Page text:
With Oklahoma City moving out from two collective picks following their second-round selection of Jeremiah Robinson-Earl, the Thunder’s once seen as “useless” pick garnered held serious value. They made do of that situation, selecting Maryland wing Aaron Wiggins.
Wiggins rose into NBA consideration after dominating the NBA G-League Combine and impressed in the NBA Combine as a late acquisition to the combine’s player pool.
Wiggins is a solid project piece as a 3&D wing. At 6-foot-7, Wiggins showed in spurts he could his own at multiple positions at the college level, though his strong suit clearly comes facing two-and-three guards. As a three-point shooter, Wiggins shot 35.2% last year off of five attempts per contest.
At the current draft position, Aaron Wiggins was a steal — especially when you take a look at Oklahoma City’s recent history. The Thunder have had an infatuation with molding 3&D wings through the draft, whether it was taking a shot at Terrance Ferguson, or trying to iron out a shooting stroke with Andre Roberson or Josh Huestis. The common denominator with these three names is Oklahoma City utilized a first-round pick to nab them. Wiggins fits the Thunder’s “archetype”, and instead of being taken early, he almost slipped out of the draft entirely.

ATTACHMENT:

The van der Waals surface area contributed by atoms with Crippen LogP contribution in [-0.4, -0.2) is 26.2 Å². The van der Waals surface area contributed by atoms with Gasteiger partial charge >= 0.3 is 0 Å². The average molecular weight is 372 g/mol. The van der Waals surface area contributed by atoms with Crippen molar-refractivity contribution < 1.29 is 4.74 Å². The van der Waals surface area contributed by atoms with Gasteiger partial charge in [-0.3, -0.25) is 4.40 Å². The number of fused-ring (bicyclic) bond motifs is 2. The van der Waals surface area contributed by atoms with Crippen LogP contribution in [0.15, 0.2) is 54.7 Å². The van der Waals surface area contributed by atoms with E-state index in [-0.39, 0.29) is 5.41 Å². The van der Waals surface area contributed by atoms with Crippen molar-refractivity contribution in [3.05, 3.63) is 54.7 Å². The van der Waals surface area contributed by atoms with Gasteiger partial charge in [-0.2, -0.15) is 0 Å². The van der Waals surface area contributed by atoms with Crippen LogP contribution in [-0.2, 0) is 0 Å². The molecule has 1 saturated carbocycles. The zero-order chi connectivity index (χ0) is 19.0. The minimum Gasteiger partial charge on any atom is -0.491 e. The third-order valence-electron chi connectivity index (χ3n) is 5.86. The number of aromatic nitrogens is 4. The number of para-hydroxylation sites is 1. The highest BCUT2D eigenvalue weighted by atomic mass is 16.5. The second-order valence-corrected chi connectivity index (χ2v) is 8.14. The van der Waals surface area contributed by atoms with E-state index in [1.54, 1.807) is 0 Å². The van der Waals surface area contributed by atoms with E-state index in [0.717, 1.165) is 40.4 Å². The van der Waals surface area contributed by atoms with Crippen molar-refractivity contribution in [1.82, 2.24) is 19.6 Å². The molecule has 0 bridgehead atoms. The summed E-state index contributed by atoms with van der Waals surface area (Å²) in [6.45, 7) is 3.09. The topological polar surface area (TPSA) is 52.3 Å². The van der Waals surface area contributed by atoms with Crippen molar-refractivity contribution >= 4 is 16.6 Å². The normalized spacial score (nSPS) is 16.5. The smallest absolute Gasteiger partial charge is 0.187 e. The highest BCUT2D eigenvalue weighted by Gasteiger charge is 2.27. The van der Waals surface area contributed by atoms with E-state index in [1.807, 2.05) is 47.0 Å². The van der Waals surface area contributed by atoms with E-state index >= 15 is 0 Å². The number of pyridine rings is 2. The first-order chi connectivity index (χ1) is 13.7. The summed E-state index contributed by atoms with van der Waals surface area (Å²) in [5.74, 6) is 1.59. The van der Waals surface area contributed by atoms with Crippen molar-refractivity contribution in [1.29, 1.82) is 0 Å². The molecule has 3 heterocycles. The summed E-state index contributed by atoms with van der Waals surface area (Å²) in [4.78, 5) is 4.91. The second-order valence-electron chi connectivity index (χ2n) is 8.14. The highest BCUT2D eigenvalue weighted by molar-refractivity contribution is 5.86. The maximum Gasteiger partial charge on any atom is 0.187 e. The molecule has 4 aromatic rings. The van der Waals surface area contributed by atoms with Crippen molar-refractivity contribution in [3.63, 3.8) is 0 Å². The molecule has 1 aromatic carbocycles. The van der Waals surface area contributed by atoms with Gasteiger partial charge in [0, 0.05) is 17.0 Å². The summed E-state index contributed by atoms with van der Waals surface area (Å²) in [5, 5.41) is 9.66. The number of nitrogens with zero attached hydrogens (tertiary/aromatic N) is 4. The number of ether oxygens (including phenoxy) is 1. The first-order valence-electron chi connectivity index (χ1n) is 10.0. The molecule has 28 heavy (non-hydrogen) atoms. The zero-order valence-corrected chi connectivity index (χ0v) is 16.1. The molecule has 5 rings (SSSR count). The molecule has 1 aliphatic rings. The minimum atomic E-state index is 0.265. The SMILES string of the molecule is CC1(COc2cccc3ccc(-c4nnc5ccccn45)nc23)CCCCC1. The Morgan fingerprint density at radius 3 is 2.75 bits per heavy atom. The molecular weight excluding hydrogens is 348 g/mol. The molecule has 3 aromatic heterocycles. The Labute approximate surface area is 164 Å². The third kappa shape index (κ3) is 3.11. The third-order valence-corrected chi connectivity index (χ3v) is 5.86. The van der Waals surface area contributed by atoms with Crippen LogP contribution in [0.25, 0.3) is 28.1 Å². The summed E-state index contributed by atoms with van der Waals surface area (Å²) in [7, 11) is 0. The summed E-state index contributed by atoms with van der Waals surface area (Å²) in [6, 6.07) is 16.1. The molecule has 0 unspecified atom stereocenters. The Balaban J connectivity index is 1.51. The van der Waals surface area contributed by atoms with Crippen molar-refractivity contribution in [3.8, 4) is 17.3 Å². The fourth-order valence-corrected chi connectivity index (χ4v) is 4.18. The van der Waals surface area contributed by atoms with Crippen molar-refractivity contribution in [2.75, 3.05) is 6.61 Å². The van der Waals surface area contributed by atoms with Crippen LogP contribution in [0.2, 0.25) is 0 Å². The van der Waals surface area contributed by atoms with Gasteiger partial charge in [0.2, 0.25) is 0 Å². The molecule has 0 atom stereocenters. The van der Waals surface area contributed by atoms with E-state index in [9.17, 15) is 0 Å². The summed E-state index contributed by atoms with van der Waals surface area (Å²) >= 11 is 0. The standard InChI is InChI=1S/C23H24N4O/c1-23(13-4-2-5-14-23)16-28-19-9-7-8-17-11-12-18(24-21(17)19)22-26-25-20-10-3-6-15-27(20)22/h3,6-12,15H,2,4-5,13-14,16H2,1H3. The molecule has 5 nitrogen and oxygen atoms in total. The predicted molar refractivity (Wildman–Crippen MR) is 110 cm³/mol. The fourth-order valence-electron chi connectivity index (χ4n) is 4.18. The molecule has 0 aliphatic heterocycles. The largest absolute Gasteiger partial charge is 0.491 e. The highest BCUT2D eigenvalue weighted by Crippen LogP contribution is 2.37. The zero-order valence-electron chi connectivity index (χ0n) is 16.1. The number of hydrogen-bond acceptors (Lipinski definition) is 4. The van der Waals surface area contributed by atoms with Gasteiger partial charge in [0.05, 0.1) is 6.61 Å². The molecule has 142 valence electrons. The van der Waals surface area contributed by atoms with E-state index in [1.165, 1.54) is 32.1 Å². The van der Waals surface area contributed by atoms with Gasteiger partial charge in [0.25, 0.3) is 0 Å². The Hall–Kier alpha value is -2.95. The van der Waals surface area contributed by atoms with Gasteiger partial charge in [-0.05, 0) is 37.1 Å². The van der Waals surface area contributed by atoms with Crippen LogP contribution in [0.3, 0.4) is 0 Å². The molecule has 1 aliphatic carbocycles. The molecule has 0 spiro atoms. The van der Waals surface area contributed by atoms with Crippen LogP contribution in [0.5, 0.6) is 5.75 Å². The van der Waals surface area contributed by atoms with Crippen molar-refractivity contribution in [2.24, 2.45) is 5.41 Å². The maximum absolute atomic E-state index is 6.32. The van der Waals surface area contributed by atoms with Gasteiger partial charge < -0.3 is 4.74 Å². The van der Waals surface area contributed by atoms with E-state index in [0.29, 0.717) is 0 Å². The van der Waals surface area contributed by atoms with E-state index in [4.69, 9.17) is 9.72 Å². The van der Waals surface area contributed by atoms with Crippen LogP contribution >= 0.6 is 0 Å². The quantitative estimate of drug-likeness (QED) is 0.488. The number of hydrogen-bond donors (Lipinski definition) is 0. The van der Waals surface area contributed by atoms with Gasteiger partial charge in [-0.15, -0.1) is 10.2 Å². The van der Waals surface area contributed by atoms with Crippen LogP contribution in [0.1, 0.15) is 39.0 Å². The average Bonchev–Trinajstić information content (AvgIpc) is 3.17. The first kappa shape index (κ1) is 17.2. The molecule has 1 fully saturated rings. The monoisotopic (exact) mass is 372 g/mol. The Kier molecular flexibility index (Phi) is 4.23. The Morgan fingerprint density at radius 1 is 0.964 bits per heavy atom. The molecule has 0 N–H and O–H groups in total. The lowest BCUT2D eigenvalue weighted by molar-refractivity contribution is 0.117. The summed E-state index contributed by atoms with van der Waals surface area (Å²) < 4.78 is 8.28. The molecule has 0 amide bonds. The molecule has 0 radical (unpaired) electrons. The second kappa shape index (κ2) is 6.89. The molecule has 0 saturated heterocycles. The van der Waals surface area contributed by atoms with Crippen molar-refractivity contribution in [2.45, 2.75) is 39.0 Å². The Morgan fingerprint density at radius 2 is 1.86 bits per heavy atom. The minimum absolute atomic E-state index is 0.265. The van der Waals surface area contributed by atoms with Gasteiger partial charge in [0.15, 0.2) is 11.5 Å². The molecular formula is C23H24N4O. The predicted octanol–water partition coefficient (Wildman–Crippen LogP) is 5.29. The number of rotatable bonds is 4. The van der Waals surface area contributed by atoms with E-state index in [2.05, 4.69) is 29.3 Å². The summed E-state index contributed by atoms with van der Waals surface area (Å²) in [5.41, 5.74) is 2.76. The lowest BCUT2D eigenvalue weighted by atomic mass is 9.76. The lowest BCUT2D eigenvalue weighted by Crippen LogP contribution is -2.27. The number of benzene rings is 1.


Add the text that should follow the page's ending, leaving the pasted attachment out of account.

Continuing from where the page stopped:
Wiggins will likely fill a large void in the Oklahoma City Blue’s roster on assignment. Though unconfirmed, if guard Melvin Frazier Jr., another 3&D wing, goes in a different direction this offseason, someone will need to step up. Aaron Wiggins should be that guy.
He joins the Oklahoma City Thunder roster as not just their oldest draft selection, but at 22-years-old — he’s more seasoned than six of the Thunder’s presumptive returning players in Jaylen Hoard, Josh Hall, Aleksej Pokusevski, Lu Dort, Darius Bazley, and Theo Maledon.